Order deny,allow
Deny from all
Allow From x.x.x.x

Here x.x.x.x is the IP that is allowed to access the status webpage. You can also specify other IP addresses, hostnames or even users that can access the status page. There are some changes from Apache 2.2 to 2.4 for access control and authorization configuration. If you get a permission denied error when you go to the status page, then check out this link and make sure that the configuration is done correctly.

Perform a graceful restart of the Apache server:

apachectl -k graceful  (for Debian/Ubuntu-based systems)
service httpd graceful (for RedHat/CentOS-based systems)

Go to the status page http://apache_server_name_or_IP/server-status?auto from the host which has access to the status page and the Apache server metrics should show up as shown in the picture below:

Make sure that ExtendedStatus is set to “on” otherwise some metrics will not be loaded. By default, it is “on” when module “mod_status” is loaded from Apache version 2.3.6. The previous default was always Off.  If it is not “on” then just add the “ExtendedStatus on” in httpd.conf/apache2.conf file.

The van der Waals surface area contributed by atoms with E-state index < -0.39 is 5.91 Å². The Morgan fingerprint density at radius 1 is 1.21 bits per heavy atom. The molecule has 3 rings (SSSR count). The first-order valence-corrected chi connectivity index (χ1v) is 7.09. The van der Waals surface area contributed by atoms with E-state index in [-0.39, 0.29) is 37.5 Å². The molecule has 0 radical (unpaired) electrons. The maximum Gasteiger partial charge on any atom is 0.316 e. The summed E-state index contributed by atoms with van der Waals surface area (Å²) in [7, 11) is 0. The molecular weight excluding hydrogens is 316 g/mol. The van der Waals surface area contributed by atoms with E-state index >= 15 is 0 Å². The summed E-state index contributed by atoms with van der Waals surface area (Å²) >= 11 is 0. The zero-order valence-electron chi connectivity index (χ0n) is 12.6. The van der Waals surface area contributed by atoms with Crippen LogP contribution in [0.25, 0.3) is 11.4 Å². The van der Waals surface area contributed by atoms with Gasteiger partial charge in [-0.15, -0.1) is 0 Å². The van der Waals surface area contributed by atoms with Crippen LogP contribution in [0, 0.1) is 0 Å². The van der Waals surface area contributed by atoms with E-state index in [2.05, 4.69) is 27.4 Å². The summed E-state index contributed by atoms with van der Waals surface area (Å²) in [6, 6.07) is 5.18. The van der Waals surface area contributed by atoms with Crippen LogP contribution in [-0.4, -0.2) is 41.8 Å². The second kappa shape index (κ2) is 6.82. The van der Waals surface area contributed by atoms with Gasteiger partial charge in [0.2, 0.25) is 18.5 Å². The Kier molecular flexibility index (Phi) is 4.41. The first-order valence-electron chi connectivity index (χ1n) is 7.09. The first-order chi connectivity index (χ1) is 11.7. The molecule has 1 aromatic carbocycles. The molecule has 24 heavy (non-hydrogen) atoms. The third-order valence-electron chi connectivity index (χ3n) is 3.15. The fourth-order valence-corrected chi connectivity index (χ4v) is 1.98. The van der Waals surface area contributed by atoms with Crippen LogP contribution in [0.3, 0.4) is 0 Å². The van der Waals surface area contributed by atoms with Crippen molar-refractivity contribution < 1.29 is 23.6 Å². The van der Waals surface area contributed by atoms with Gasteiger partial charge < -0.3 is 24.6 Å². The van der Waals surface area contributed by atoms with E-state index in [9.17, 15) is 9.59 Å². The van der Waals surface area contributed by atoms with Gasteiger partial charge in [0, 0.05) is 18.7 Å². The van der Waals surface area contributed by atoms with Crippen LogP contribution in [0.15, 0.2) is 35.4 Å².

Step 2: Configure Telegraf Apache Input Plugin

Now let’s configure the Telegraf plugin. Open file  /etc/telegraf/telegraf.conf locate and uncomment apache input plugin [[inputs.apache]] and add the url(s) of the apache server. For example:

# # Read Apache status information (mod_status)
[[inputs.apache]] #   ## An array of Apache status URI to gather stats.
#   ## Default is “http://localhost/server-status?auto”
urls = [“http://x.x.x.x/server-status?auto”]

Here x.x.x.x is the IP or hostname which is granted access in <Location “/server-status”> … configuration. Or add array of urls:

# # Read Apache status information (mod_status)
[[inputs.apache]] #   ## An array of Apache status URI to gather stats.
#   ## Default is “http://localhost/server-status?auto”
urls = [“http://localhost/server-status?auto”

There are some additional properties that can also be defined in the Telegraf input plugin as outlined below:

## Credentials for basic HTTP authentication.

# username = “myuser”
# password = “mypassword”

## Maximum time to receive response.
# response_timeout = “5s”

## Optional SSL Config
# ssl_ca = “/etc/telegraf/ca.pem”
# ssl_cert = “/etc/telegraf/cert.pem”
# ssl_key = “/etc/telegraf/key.pem”
## Use SSL but skip chain & host verification
# insecure_skip_verify = false

Out of of all the above properties, the url(s) are mandatory.

Now, restart the Telegraf agent for configuration changes to take effect with the command below:

service telegraf restart

Once the Telegraf is restarted, the apache http server metrics start flowing to the Wavefront proxy which in turn sends them to Wavefront servers and the metrics are readily available to be viewed in Wavefront UI.